The 'Dylanologists" are in a frothing tizzie this week due to the release of 6000 items from Bob Dylan's personal possession into the hands of George Kaiser and the University of Tulsa.
It has been described as 'an endless ocean' of goodies for fans to ponder and scholars to study. We could be here for quite a while going through it all….
From the New York Times:
So he (Glenn Horowitz) pitched the collection to the Kaiser foundation and the University of Tulsa as a magnet for both scholarly study and international tourism. Most of the material will be housed at the Helmerich Center for American Research, a facility at the Gilcrease Museum, which is affiliated with the university. The Gilcrease has a vast collection of western art and early colonial archives, a fittingly historical setting for a songwriter whose words are regularly cited by Supreme Court justices. Although plans are still being made, the Kaiser foundation is also considering a spot next to the Guthrie museum for a new Dylan gallery that will be open to the public.
There's really not much 'weird' about America's greatest living artist and poet deciding to share his personal keepsakes. It wasn't completed without a price tag and I, for one, think that Mr. Dylan has every right to sell his items for profit.
But Bob is busy. He's busy touring, recording, welding iron gates, being a grandfather….many things, I reckon. Mostly, he's busy being Bob Fucking Dylan.
So his OFFICE and his people have been very busy working on this deal for up to two years.
As the NYT article explains, Dylan's office retained an archivist and a broker.
That broker just happens to be my friend and personal training client, Glenn Horowitz.
I've known Glenn for several years and I've always known him to be a consummate professional and THE big dog in his specialized field. He was the best man for this job and I'm proud to have a chance to pat him on the back for his good deed.
WHAT A SMALL WORLD!
|Glenn Horowitz, Bookseller|
He was an out of shape blob when I started training him and now he's in much better shape and a smaller blob but he's MY blob. (KIDDING!)
He's quite a unique personality in a city full of them. He's legit, folks. He has learned quickly that millions of people are VERY interested in Bob's archives. Thankfully, Bob also cares for his keepsakes and they've been cared for up to this point. Now, they will be cared for and poured over for decades to come.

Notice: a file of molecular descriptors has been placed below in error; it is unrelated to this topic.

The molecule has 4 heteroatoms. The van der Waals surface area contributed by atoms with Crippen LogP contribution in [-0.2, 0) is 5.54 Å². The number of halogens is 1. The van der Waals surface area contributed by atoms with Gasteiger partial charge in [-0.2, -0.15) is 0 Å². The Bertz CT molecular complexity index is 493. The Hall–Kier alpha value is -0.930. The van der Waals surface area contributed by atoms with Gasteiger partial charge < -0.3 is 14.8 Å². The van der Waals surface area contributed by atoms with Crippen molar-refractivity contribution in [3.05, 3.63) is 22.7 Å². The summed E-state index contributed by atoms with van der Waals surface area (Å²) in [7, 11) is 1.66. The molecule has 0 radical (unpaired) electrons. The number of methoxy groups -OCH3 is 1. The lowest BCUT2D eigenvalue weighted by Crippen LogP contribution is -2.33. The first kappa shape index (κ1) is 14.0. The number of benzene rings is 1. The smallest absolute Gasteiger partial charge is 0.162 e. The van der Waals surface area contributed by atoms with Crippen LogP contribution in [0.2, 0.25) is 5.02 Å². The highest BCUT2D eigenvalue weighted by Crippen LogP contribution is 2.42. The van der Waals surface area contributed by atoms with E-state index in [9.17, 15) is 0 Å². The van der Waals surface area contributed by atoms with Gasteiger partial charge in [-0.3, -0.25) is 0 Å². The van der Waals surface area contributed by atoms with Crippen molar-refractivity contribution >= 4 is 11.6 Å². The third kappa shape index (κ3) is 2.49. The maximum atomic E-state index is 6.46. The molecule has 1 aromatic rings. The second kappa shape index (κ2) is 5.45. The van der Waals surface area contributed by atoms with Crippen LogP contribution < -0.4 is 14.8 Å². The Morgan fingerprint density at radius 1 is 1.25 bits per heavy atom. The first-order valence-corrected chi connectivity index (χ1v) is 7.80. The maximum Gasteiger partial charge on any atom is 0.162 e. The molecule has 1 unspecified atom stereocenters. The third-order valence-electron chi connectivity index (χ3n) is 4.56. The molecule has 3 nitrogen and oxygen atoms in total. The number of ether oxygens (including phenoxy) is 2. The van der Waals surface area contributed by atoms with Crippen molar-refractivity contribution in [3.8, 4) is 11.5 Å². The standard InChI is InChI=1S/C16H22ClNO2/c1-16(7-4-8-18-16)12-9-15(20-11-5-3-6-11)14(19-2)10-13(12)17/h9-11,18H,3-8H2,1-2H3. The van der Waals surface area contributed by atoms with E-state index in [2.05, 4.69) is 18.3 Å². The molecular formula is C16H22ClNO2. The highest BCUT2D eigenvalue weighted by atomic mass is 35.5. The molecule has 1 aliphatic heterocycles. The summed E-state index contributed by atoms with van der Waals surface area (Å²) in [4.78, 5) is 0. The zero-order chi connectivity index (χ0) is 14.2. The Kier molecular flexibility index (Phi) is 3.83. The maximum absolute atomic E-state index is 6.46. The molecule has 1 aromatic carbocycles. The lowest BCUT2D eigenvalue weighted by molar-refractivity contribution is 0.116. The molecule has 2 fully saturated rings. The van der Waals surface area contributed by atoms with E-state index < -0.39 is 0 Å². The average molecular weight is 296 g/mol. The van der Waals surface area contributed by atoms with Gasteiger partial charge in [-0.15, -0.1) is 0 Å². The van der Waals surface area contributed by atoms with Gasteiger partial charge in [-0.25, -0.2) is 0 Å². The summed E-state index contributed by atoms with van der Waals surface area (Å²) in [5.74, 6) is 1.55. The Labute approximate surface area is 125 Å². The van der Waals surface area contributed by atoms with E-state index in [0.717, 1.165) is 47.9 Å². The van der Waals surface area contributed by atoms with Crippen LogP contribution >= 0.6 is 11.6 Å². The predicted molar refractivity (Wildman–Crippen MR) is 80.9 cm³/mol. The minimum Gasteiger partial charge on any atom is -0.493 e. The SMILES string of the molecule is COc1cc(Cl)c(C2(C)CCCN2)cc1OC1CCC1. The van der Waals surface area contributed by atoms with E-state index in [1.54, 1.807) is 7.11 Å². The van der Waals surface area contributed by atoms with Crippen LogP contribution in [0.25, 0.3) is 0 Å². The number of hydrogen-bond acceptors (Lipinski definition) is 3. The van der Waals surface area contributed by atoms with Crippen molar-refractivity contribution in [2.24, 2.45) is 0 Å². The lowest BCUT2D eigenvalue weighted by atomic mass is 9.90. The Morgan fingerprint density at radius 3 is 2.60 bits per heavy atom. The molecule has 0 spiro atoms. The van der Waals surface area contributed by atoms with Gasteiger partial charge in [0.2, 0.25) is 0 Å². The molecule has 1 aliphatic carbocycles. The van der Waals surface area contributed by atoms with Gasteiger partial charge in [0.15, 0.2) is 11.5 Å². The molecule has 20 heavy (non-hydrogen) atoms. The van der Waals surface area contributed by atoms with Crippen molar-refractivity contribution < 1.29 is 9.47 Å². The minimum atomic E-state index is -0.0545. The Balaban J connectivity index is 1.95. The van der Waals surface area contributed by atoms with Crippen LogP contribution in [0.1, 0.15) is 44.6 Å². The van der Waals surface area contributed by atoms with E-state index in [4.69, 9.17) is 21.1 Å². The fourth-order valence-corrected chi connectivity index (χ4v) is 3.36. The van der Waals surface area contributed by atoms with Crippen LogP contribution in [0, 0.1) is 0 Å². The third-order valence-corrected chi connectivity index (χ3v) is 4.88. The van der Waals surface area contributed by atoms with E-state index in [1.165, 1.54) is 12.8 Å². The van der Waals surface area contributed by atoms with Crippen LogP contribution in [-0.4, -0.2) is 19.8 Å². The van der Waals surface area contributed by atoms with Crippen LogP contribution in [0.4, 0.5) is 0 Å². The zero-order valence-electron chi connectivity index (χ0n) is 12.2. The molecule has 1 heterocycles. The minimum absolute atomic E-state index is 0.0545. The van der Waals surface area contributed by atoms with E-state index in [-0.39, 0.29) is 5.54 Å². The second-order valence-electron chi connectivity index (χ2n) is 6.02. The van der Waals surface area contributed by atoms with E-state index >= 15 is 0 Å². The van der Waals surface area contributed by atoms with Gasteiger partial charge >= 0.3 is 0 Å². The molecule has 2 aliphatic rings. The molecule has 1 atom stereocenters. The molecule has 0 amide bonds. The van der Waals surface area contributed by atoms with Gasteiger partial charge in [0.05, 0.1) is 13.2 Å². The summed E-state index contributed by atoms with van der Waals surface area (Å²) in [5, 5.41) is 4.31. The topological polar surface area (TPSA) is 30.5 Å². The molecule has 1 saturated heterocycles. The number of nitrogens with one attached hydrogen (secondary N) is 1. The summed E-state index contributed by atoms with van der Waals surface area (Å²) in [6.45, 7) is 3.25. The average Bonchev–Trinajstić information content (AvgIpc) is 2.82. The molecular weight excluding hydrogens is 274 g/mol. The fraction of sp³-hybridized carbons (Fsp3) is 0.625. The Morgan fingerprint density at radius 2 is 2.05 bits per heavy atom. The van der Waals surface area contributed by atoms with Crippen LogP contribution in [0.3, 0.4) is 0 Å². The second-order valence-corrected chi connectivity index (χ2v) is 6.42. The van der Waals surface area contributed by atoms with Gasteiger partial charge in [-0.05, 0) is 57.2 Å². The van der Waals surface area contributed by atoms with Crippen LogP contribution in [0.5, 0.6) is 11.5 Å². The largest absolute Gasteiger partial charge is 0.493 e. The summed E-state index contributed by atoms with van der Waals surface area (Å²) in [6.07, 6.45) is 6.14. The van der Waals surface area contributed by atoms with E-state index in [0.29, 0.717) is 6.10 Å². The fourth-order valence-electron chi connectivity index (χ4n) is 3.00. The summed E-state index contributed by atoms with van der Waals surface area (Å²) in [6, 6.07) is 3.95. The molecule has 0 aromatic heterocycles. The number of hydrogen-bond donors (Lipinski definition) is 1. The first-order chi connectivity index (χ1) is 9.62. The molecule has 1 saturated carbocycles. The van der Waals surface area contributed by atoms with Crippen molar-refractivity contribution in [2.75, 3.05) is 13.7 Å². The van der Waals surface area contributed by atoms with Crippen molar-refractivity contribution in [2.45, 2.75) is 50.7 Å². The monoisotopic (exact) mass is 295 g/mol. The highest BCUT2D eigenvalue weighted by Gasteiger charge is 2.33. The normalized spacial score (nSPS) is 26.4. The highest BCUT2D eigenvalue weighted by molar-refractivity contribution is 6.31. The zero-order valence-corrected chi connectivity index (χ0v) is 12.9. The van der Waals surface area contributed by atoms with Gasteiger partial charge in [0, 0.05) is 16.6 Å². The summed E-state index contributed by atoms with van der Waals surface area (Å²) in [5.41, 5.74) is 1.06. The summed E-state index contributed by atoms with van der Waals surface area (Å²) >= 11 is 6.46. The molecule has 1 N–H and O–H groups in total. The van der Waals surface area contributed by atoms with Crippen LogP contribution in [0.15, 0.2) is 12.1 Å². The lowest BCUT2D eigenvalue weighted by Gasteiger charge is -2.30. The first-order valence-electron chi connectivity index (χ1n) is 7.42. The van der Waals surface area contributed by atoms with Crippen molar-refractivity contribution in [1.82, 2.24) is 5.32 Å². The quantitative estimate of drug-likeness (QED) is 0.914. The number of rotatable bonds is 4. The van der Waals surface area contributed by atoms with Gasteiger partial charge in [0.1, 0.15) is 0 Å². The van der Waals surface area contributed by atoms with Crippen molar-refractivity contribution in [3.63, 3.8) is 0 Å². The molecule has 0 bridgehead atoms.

The 'holy grail' or 'Maltese falcon' of the collection is something known as the ''little red notebook.''
WEIRD FACT 2: I've had a chance to peer into the 'LRNB.'
Let me tell you, it's fucking cool. Poems and songs unknown to the public…until now.
(if they were meant to be recorded, they would have been)
Some of these poems were written during the "Blood on The Tracks'' period. Notes and lyrics seem to be transcribed from previous drafts and placed into one spiral pocket book. MB, hypnotist collector, feels that it appears to be part editing process, part memorization exercise. I agree.
''Don't want to be followed around by a man wearing shoes half my size''
My personal opinion is that Bob wrote very small for a couple of reasons. One is that it was a tiny book forcing him to squeeze 16-verse songs on to just a few pages. Another reason MAY be that these were personal and private writings about his dissolving marriage to Sara and the tales of his life at the time. He probably wanted them to be kept private. And that he did….until now.
So this week, with all the international fanfare and Sunday's (today, March 6) New York Times spread, Dylan fans may start counting the days until the wing is built on the Guthrie Museum site and we can drag ass to Tulsa to gawk and wow and take smartphone pictures and pretend that we can understand it all.
I, for one, am eager to see the next dose of 6000 items.
Bob Dylan and Mike Porco were friends. As Bob gets older, his attic becomes less cluttered and we get closer to volume two of 'Chronicles.' His autobiography still has much to tell us, part of which may be his feelings toward his surrogate father…I hope. I can only guess that Mr. Dylan still has many more items, stories and tangible pieces of paper that he prefers to keep closer to his heart.
Well done, GLENN!
Thank you Jeff and BOB.